By Reinhard Backes, ACN International
Adapted by AB Griffin, ACN Canada
To the Spiritan Fathers working on the two main islands of Unguja (or Zanzibar) and Pemba, which together make up Zanzibar and which since 1964 have also formed part of the East African nation of Tanzania, the words of Father Liebermann have been a source of comfort and enabled them to confront every difficulty – both then and now. On January 19th , 2014, the diocese honoured the commitment of these first missionaries with a special Jubilee celebration, marking “150 Years of Catholic Faith in the Diocese of Zanzibar”.
While it is true that Portuguese missionaries had already reached these East African islands by the end of the 16th century, they had subsequently been expelled again. It was not until the end of 1860 that the Catholic Faith took permanent root here. The then ruler of the islands, Sultan Sayyeid Majid bin Said, welcomed the new arrivals with these words: “You are welcome! My house is your house, my people are your people, I am your brother.” In 1863, Zanzibar was established by Rome as an apostolic prefecture.
Today, according to the Church’s pontifical yearbook, the Annuario Pontificio, there are some 13,600 Catholics living on Unguja and Pemba, thereby representing roughly 1% of the population. There are 20 priests involved in the pastoral work of the diocese. Bishop Augustine Shao, himself a Spiritan (CSSp), has been in charge of the diocese since 1997. The international Catholic pastoral charity Aid to the Church in Need (ACN) has been supporting the pastoral work of the diocese for many years now. Traditionally, the Catholics have always lived in great harmony with the overwhelmingly Muslim population; however, sadly – and for some years now – the open attitude of Sultan Sayyeid Majid bin Said has no longer been shared by all his fellow Muslims. In recent years the climate of tolerance on Zanzibar has sharply changed, and although the charitable initiatives of the Catholic Church extend to include everyone, and indeed mostly Muslims, there are some extremist groups that are virulently hostile to the presence of Christians on Zanzibar and which express their opposition in more than simply words.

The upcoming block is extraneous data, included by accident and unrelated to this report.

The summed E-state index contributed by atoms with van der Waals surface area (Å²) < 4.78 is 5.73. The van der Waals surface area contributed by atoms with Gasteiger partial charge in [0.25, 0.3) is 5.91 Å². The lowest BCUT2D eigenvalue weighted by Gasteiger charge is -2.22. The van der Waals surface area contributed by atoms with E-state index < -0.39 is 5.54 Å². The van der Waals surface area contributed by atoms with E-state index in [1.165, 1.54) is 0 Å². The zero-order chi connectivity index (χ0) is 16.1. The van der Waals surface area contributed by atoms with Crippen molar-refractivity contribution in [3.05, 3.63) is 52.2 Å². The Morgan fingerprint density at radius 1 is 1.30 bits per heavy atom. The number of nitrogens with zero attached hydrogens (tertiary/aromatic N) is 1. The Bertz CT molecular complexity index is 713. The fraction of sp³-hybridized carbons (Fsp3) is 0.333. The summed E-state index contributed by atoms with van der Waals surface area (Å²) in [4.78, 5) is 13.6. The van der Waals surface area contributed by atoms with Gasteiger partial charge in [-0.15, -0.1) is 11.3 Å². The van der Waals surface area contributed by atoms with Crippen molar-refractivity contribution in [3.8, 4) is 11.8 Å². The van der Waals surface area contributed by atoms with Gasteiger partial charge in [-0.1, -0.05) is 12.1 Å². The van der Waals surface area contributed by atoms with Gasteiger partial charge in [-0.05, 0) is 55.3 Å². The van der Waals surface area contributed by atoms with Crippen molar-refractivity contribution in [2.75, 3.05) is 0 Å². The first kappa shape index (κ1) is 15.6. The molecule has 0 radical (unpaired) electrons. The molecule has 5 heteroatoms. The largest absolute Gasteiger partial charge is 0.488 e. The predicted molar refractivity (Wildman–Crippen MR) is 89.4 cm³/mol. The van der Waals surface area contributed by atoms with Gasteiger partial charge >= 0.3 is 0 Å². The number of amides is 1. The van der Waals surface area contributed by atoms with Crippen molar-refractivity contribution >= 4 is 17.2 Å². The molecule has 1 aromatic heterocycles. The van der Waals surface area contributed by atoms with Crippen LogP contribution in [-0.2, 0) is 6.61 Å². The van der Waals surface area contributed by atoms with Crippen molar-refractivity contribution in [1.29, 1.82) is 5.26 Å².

This was again made evident very recently, in September 2013, when in the parish of Mpandae an elderly Catholic priest was attacked with acid and severely burned. He survived the attack, but suffered severe acid burns and is currently being treated in India. For his parish it was not the first, but the fourth such violent attack. As Bishop Augustine Shao observed, “This has triggered fear – in me, in the priests, the religious and the parishioners. We are living like wanted criminals. It is sad enough that not one of the attackers has been arrested by the police, quite apart from the fact that this criminal act took place in broad daylight, in a market place.” Earlier, at the end of May 2012, the parish church in Mpandae had been attacked, and parts of the building and its furnishings had been set on fire and burned, before the attackers could be chased away.
ACN has already agreed to help towards the cost of repairing the damage.
Although the authorities in Zanzibar are now starting to move against the extremists, the situation remains tense and unpredictable. Bu,t the Catholics of Zanzibar are not going to let this spoil their joy in the Jubilee of their faith.